I get a little bit dyslexic/dyscalculia-like, when I try to interpret the more complicated arrangements of numbers [and symbols], used to describe set-theory and calculus. So I've taken to writing psuedocode, and drowning my statements in unnecessary parentheses [to help me nullify the need to remember an "order of operations"]. I'm even working on a new personal standard math-markup-language, to help myself grasp an ever expanding range of topics. But that begs the question; assuming I find something that works for me and does not fail/contradict itself: "Will I universally be expected [by the academic community of mathematicians] to translate my work into the pre-existing "standard notation" for it to be taken seriously; or is the academic field willing to accept different standards of mathematical expression, so long as they are fully realized [syntactically-standardized notations]?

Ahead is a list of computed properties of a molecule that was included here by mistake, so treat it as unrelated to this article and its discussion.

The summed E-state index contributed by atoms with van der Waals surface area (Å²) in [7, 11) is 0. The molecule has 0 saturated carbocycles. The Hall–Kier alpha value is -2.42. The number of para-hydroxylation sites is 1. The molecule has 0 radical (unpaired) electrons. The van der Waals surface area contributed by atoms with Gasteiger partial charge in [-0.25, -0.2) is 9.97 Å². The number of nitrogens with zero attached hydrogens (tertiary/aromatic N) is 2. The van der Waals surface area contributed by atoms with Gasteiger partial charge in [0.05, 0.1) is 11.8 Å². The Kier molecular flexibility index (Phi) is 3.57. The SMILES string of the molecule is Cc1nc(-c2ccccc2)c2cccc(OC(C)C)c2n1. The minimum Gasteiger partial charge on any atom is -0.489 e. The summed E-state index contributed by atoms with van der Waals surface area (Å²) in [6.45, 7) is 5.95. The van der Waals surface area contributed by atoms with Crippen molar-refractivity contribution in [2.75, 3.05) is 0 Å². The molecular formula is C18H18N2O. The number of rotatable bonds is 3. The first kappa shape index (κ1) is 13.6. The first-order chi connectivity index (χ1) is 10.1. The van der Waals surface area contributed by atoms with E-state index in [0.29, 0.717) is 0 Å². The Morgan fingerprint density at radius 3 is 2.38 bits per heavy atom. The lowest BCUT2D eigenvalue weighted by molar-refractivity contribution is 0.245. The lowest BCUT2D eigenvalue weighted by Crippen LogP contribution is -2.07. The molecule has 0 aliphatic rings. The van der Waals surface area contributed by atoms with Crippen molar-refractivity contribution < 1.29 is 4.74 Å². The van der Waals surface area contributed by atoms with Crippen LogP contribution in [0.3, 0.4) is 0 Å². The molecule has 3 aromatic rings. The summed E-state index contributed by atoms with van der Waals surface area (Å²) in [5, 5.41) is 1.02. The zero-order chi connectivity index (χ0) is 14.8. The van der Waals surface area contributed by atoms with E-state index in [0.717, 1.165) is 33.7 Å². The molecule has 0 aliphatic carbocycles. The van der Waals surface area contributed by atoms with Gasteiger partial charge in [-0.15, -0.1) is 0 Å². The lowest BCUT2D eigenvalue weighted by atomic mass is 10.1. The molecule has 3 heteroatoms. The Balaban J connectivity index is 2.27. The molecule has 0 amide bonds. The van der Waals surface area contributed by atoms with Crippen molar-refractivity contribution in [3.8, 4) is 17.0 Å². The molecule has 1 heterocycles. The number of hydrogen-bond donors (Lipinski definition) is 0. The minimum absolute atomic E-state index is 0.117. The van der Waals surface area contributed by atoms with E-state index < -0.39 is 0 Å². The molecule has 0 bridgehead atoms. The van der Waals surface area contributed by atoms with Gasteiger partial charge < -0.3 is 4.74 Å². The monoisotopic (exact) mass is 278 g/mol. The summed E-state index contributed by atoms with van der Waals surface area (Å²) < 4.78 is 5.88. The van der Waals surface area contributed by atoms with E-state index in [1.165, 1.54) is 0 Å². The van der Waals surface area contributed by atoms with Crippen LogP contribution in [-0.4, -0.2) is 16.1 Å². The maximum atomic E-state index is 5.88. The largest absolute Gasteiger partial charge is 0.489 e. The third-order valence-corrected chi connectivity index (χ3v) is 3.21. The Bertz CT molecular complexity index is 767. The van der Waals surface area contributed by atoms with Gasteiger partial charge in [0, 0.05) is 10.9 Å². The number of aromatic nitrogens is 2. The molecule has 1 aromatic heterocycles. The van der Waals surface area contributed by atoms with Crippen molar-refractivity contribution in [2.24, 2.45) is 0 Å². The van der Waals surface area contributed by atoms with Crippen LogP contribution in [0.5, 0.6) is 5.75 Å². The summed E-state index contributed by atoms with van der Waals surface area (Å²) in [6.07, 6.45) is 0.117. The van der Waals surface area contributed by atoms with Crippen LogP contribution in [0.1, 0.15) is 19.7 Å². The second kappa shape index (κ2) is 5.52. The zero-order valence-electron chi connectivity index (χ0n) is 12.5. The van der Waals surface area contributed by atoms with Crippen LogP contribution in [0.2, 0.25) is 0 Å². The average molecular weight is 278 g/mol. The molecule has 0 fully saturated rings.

If a new way of describing the same maths/math crops up [alongside the tradional way of describing those maths]: does it have a fighting chance? Or is it something that is universally frowned upon and considered disreputable [in an academic setting]?